One of the more controversial election promises from New Zealand’s Labour Party was the establishment of an advisory board to analyse the fairness of New Zealand’s tax system. In February, the Tax Working Group released their final report and, as expected, recommend that New Zealand introduced a capital gains tax. In this article, we answer the commonly asked questions about the capital gains tax proposed and how it might impact New Zealanders if introduced.
What is a capital gains tax?
A capital gains tax is a tax on the profit realised on the sale of non-inventory assets such as property, shares and business assets. For example, if Grace Smith buys 100 shares in The A1 Milk Company at $10, and later sells them for $20, she must pay tax on the $1,000 profit that she realised from the sale.
Why is it so controversial?
Many New Zealanders have aggressively opposed the introduction of the capital gains tax due to the potential impact on small business and the removal of our most exploited path to wealth – property.
New Zealander’s love affair with property has seen many use rental properties as a backstop for retirement or renovate properties repeatedly and flick them off for big, untaxed profits. With the proposed capital gains tax applying to all property (aside from the family home), rental property investors would be worse off when the profits from the sale of those properties are taxed. Many middle-class New Zealanders who have worked had to build a portfolio of properties (or a bach) believe they are being unfairly punished for a life of hard work.
Small business is another cornerstone of the New Zealand economy and some believe the capital gains tax could stifle investment in fledgling businesses as investors avoid supporting start-ups with capital, and hinder the many New Zealanders that work from home and deduct some of their living expenses from their taxable income.
How does the proposed capital gains tax stack up?
The Tax Working Group has recommended a broad-based capital gains tax (at the rate of the taxpayer’s individual marginal tax rate applies to:
- all forms of land except the family home;
- shares; and
- intangible property and business assets.
The TWG recommends excluding personal use assets such as:
- fine art;
- collectibles; and
- other household durables.
What about KiwiSaver?
Portfolio investment entities (PIE) including KiwiSaver schemes will pay unrealised capital gains tax on changes in the value of the New Zealand and Australian shares. Importantly, the recommendation for tax on unrealised gains means that tax would be payable (or available for refund) if a fund recorded gains or losses in the value of the Australian and New Zealand assets in its portfolio even if they had not been sold.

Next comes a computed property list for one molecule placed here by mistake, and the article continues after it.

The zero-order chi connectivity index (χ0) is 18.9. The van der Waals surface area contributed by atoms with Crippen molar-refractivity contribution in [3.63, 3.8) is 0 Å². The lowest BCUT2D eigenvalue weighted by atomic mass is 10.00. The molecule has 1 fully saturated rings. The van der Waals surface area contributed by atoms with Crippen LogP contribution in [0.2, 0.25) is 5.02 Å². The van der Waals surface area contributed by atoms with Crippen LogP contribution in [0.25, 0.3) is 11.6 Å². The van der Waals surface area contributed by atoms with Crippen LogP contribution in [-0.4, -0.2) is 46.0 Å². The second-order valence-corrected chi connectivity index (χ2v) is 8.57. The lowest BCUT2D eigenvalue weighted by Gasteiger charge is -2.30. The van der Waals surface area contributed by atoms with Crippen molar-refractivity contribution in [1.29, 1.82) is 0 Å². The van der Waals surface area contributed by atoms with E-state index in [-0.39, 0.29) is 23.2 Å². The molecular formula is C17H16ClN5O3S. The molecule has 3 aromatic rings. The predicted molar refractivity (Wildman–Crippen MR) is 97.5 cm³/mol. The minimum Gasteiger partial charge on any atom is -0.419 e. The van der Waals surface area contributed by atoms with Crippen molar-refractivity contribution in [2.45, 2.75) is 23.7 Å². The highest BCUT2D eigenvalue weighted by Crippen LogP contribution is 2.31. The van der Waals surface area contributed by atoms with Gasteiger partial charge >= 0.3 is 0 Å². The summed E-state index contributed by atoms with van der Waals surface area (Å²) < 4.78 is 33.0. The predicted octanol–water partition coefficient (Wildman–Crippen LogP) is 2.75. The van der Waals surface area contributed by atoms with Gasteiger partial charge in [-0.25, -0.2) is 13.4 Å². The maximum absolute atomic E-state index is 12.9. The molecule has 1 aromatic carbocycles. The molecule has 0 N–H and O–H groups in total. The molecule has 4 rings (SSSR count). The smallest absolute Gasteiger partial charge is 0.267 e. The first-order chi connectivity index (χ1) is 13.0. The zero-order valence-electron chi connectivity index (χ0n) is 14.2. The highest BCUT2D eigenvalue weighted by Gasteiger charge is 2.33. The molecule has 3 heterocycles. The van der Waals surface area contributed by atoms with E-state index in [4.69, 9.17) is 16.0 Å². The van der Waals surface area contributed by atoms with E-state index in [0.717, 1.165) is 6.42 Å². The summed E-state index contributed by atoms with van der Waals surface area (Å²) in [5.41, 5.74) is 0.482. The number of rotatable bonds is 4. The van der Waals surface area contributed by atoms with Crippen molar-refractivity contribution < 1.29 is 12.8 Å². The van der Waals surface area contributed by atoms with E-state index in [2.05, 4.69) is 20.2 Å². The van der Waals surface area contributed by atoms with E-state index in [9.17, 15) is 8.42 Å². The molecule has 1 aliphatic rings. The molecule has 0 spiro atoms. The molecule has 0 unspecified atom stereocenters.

Many younger New Zealanders with their KiwiSaver funds in growth funds made up of a large portion of shares could be worse off in the long run if the capital gains tax captured KiwiSaver funds – although the Tax Working Group also recommended increases to the Government member tax credits which could offset any tax the PIEs pay.
How will the tax be calculated on assets that are already owned?
The TWG specifically recommend against adopting the Australian approach of only taxing assets acquired after the date of introduction. Therefore, taxpayers will be taxed on assets they already own, but only on the gains that they make after April 2021 – the “valuation day”. Taxpayers themselves would have five years to get a value their assets which will add significant cost to most taxpayers.
Who will be subject to the capital gains tax?
All New Zealand tax resident will be subject to CGT on worldwide assets. Non-residents will be subject to CGT only on New Zealand-sourced capital gains.
What about losses?
Capital losses are likely to be capable of set-off against both ordinary and capital income i.e. they should not be ring-fenced and claimable against only against capital gains. However, there are several exceptions proposed to this rule – the most notable being that capital losses from personal use assets cannot be claimed against either ordinary income or capital income.
How has the recommendation been received?
New Zealanders are divided over whether a capital gains tax is fair. Some argue that it will hit middle New Zealanders the most and not redistribute the wealth as hoped, while others agree that it will have the intended effect of expanding the tax base of New Zealand’s wealthy, rather than leave the country’s tax bill up to salary and wage earners.
Newshub’s most recent research suggests 54% of voters asked voters do not support a capital gains tax.
Did the entire Tax Working Group agree on the recommendations?
No. Tax Working Group members Robin Oliver, Joanne Hodge and Kirk Hope all disagree with the TWG’s recommendation to introduce a comprehensive CGT regime. Their collective view is that the costs of introducing a CGT regime would clearly outweigh the benefits. Such a regime would impose efficiency, compliance and administrative costs that would not be outweighed by the revenue collected.